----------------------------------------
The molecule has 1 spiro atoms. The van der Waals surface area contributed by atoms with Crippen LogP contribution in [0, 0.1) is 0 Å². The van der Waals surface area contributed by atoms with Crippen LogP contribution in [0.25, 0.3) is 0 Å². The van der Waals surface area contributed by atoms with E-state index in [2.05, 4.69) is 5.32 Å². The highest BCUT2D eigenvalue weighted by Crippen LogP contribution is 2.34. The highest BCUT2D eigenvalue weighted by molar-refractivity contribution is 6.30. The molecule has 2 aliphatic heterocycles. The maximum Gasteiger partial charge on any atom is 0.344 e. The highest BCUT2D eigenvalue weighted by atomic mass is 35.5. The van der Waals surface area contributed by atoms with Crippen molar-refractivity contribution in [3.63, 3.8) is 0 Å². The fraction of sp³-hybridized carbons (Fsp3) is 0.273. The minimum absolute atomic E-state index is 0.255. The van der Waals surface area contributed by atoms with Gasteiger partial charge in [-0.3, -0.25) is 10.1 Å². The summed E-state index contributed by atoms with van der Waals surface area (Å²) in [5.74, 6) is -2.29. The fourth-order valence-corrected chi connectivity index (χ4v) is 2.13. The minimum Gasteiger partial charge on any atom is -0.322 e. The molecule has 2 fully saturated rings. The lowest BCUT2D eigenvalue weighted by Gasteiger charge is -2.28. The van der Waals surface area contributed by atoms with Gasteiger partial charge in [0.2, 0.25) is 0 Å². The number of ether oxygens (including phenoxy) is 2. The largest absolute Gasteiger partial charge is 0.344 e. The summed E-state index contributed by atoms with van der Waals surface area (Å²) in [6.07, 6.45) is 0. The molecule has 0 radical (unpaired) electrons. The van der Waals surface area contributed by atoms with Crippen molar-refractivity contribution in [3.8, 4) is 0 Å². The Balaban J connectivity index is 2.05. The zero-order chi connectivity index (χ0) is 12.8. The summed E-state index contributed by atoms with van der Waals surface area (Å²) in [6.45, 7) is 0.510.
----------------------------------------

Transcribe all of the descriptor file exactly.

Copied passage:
The molecule has 1 spiro atoms. The van der Waals surface area contributed by atoms with Crippen LogP contribution in [0, 0.1) is 0 Å². The van der Waals surface area contributed by atoms with Crippen LogP contribution in [0.25, 0.3) is 0 Å². The van der Waals surface area contributed by atoms with E-state index in [2.05, 4.69) is 5.32 Å². The highest BCUT2D eigenvalue weighted by Crippen LogP contribution is 2.34. The highest BCUT2D eigenvalue weighted by molar-refractivity contribution is 6.30. The molecule has 2 aliphatic heterocycles. The maximum Gasteiger partial charge on any atom is 0.344 e. The highest BCUT2D eigenvalue weighted by atomic mass is 35.5. The van der Waals surface area contributed by atoms with Crippen molar-refractivity contribution in [3.63, 3.8) is 0 Å². The fraction of sp³-hybridized carbons (Fsp3) is 0.273. The minimum absolute atomic E-state index is 0.255. The van der Waals surface area contributed by atoms with Gasteiger partial charge in [-0.3, -0.25) is 10.1 Å². The summed E-state index contributed by atoms with van der Waals surface area (Å²) in [5.74, 6) is -2.29. The fourth-order valence-corrected chi connectivity index (χ4v) is 2.13. The minimum Gasteiger partial charge on any atom is -0.322 e. The molecule has 2 fully saturated rings. The lowest BCUT2D eigenvalue weighted by Gasteiger charge is -2.28. The van der Waals surface area contributed by atoms with Gasteiger partial charge in [0.2, 0.25) is 0 Å². The number of ether oxygens (including phenoxy) is 2. The largest absolute Gasteiger partial charge is 0.344 e. The summed E-state index contributed by atoms with van der Waals surface area (Å²) in [6.07, 6.45) is 0. The molecule has 0 radical (unpaired) electrons. The van der Waals surface area contributed by atoms with Crippen molar-refractivity contribution in [3.8, 4) is 0 Å². The Balaban J connectivity index is 2.05. The zero-order chi connectivity index (χ0) is 12.8. The summed E-state index contributed by atoms with van der Waals surface area (Å²) in [6.45, 7) is 0.510.